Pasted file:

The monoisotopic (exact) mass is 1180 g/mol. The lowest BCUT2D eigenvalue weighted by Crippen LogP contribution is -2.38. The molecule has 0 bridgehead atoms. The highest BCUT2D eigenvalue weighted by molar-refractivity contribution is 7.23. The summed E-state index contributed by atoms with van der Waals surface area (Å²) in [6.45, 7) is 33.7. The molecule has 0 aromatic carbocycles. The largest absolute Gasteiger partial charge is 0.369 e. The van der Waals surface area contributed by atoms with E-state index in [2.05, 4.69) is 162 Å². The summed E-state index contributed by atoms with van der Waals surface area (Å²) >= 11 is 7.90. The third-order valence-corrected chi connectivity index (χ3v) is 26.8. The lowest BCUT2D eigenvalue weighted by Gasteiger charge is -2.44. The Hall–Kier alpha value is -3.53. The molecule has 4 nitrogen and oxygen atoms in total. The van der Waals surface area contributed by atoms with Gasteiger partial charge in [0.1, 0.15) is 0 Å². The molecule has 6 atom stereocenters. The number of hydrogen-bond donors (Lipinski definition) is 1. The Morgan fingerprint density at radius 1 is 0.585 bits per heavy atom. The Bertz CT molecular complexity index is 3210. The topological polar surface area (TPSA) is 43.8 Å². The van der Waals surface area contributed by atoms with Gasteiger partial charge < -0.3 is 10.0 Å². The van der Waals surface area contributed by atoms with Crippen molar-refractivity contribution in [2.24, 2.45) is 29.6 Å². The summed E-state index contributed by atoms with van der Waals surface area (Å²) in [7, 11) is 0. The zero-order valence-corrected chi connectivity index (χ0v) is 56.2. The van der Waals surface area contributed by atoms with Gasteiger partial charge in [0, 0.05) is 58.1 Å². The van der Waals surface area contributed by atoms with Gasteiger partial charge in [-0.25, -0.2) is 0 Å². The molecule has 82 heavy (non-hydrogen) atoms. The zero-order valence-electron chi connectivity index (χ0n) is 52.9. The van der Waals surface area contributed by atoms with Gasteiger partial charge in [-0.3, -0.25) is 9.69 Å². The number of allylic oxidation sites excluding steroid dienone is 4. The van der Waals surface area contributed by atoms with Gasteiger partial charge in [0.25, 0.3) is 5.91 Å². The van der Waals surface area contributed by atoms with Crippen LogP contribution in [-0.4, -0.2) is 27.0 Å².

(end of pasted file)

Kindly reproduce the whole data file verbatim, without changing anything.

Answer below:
The monoisotopic (exact) mass is 1180 g/mol. The lowest BCUT2D eigenvalue weighted by Crippen LogP contribution is -2.38. The molecule has 0 bridgehead atoms. The highest BCUT2D eigenvalue weighted by molar-refractivity contribution is 7.23. The summed E-state index contributed by atoms with van der Waals surface area (Å²) in [6.45, 7) is 33.7. The molecule has 0 aromatic carbocycles. The largest absolute Gasteiger partial charge is 0.369 e. The van der Waals surface area contributed by atoms with E-state index in [2.05, 4.69) is 162 Å². The summed E-state index contributed by atoms with van der Waals surface area (Å²) >= 11 is 7.90. The third-order valence-corrected chi connectivity index (χ3v) is 26.8. The lowest BCUT2D eigenvalue weighted by Gasteiger charge is -2.44. The Hall–Kier alpha value is -3.53. The molecule has 4 nitrogen and oxygen atoms in total. The van der Waals surface area contributed by atoms with Gasteiger partial charge in [0.1, 0.15) is 0 Å². The molecule has 6 atom stereocenters. The number of hydrogen-bond donors (Lipinski definition) is 1. The Morgan fingerprint density at radius 1 is 0.585 bits per heavy atom. The Bertz CT molecular complexity index is 3210. The topological polar surface area (TPSA) is 43.8 Å². The van der Waals surface area contributed by atoms with Gasteiger partial charge < -0.3 is 10.0 Å². The van der Waals surface area contributed by atoms with Crippen molar-refractivity contribution in [2.24, 2.45) is 29.6 Å². The summed E-state index contributed by atoms with van der Waals surface area (Å²) in [7, 11) is 0. The zero-order valence-corrected chi connectivity index (χ0v) is 56.2. The van der Waals surface area contributed by atoms with Gasteiger partial charge in [0, 0.05) is 58.1 Å². The van der Waals surface area contributed by atoms with Gasteiger partial charge in [-0.25, -0.2) is 0 Å². The molecule has 82 heavy (non-hydrogen) atoms. The zero-order valence-electron chi connectivity index (χ0n) is 52.9. The van der Waals surface area contributed by atoms with Gasteiger partial charge in [-0.3, -0.25) is 9.69 Å². The number of allylic oxidation sites excluding steroid dienone is 4. The van der Waals surface area contributed by atoms with Gasteiger partial charge in [0.25, 0.3) is 5.91 Å². The van der Waals surface area contributed by atoms with Crippen LogP contribution in [-0.4, -0.2) is 27.0 Å².